8. I agree in thinking, having regard to the facts of this case that the question referred to the Full Bench must be answered in the negative. The principle upon which the case of Makbool Ahmed Chowdhry v. Bazle Sabhan Chowdhry (1898) I.L.R., 25 Cal., 609, was decided is this; that if the Court which has to deal with an application under Section 310A, declares, though incorrectly, what is the amount that ought to be paid in by the judgment-debtor, and the judgment-debtor in accordance therewith deposits that amount, it would be manifestly unjust to hold that by reason of the shortness of the deposit, the judgment-debtor has lost the remedy given to him by that section, the mistake being a mistake of the Court. I still adhere to that principle. The facts of this case are, however, different. Here, the Munsif did not in any way declare what the amount was that should be paid; nor does it appear that the officer of the Court from whom the applicant is said to have received certain information in regard to the amount to be deposited, was the officer who was charged by the Court with the duty of supplying that information. And I think that in this case no facts have been proved, or found, upon which the Court should be justified in giving the applicant relief under Section 310A.
9. I also think that the questions referred to the Full Bench must be answered in the negative, and as I quite agree with what has fallen from the learned Chief Justice now, as well as generally with the reasoning on which the order of reference proceeds, I do not think it necessary to add anything.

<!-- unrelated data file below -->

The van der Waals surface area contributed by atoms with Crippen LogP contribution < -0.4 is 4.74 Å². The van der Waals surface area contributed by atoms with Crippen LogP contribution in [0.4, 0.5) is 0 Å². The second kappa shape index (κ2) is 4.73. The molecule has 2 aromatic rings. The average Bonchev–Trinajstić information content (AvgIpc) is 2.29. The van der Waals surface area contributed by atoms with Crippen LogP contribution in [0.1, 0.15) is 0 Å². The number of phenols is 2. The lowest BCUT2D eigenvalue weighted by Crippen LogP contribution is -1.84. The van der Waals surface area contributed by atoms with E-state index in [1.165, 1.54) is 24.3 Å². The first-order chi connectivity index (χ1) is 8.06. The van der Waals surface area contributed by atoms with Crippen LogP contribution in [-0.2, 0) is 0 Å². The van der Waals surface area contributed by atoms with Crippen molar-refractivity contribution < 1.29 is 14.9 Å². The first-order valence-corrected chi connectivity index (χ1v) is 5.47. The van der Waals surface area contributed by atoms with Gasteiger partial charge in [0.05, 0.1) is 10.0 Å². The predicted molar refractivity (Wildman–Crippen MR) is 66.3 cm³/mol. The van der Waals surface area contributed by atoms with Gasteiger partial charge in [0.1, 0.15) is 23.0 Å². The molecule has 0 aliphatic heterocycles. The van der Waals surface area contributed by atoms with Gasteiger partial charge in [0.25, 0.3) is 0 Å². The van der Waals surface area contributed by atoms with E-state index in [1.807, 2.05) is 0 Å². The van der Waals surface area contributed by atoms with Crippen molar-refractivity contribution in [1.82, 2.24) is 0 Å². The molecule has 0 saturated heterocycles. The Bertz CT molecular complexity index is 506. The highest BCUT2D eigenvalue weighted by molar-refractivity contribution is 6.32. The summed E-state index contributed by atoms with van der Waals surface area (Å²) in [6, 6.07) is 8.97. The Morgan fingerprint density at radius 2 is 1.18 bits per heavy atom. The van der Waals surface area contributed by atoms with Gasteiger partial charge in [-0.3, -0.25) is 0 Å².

10. I too agree as to the terms in which the questions referred to the Pull Bench should be answered. In my opinion it is essential to the respondent's success that it should be established that he has been prejudiced by the act of the Court and that the mistake that has been made is attributable to that act. What constitutes an act of the Court must depend on the circumstances of each case. It is clear, I think, that a mere casual act by an officer of the Court cannot be treated as the Court's act. For an act to be clothed with that character it appears to me, generally speaking, that it must be the act of the prescribed officer acting in accordance with the prescribed rules of the Court. The scope of possible proof put forward by Sir Griffith Evans on the part of the respondent, to my mind, falls far short of that. On that ground I think that no remand should be granted, while if we deal with the case exclusively on the materials before the Court, then we can in my opinion only come to the same conclusion as that which has been expressed by the Division Bench. As the point is raised on Sub-section (a) of Section 310A of the Code of Civil Procedure, it appears to me that a man is no less a purchaser, and the money paid by him is no less the purchase-money because he also chances to be the decree-holder purchasing with the leave of the Court, and for this reason I am of opinion that the judgment-debtor was bound to deposit the 5 per cent, mentioned in Section 310A, Sub-section (a).